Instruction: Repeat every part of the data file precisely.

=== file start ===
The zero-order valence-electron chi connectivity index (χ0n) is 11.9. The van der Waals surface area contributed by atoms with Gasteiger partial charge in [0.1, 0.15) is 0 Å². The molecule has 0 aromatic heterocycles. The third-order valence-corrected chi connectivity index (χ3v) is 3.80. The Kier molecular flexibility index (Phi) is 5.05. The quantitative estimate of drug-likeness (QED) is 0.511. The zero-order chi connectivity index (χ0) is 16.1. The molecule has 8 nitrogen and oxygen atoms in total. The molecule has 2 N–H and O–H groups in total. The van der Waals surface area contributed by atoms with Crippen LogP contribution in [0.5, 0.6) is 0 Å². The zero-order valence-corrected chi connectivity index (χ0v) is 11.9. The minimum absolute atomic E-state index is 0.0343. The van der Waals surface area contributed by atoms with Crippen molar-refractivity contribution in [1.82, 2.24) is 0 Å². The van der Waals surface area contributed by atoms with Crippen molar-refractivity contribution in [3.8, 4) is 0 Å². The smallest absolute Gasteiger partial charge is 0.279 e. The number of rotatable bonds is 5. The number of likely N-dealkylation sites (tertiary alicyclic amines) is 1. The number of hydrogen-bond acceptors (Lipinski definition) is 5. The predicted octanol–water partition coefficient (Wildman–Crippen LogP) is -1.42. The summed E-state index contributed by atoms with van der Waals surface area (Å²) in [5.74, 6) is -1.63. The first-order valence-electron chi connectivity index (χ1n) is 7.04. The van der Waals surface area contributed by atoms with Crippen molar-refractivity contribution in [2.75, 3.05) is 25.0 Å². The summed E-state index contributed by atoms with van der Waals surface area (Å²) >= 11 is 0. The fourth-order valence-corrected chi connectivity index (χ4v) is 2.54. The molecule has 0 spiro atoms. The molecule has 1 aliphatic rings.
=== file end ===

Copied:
The zero-order valence-electron chi connectivity index (χ0n) is 11.9. The van der Waals surface area contributed by atoms with Gasteiger partial charge in [0.1, 0.15) is 0 Å². The molecule has 0 aromatic heterocycles. The third-order valence-corrected chi connectivity index (χ3v) is 3.80. The Kier molecular flexibility index (Phi) is 5.05. The quantitative estimate of drug-likeness (QED) is 0.511. The zero-order chi connectivity index (χ0) is 16.1. The molecule has 8 nitrogen and oxygen atoms in total. The molecule has 2 N–H and O–H groups in total. The van der Waals surface area contributed by atoms with Crippen LogP contribution in [0.5, 0.6) is 0 Å². The zero-order valence-corrected chi connectivity index (χ0v) is 11.9. The minimum absolute atomic E-state index is 0.0343. The van der Waals surface area contributed by atoms with Crippen molar-refractivity contribution in [1.82, 2.24) is 0 Å². The van der Waals surface area contributed by atoms with Crippen molar-refractivity contribution in [3.8, 4) is 0 Å². The smallest absolute Gasteiger partial charge is 0.279 e. The number of rotatable bonds is 5. The number of likely N-dealkylation sites (tertiary alicyclic amines) is 1. The number of hydrogen-bond acceptors (Lipinski definition) is 5. The predicted octanol–water partition coefficient (Wildman–Crippen LogP) is -1.42. The summed E-state index contributed by atoms with van der Waals surface area (Å²) in [5.74, 6) is -1.63. The first-order valence-electron chi connectivity index (χ1n) is 7.04. The van der Waals surface area contributed by atoms with Crippen molar-refractivity contribution in [2.75, 3.05) is 25.0 Å². The summed E-state index contributed by atoms with van der Waals surface area (Å²) >= 11 is 0. The fourth-order valence-corrected chi connectivity index (χ4v) is 2.54. The molecule has 0 spiro atoms. The molecule has 1 aliphatic rings.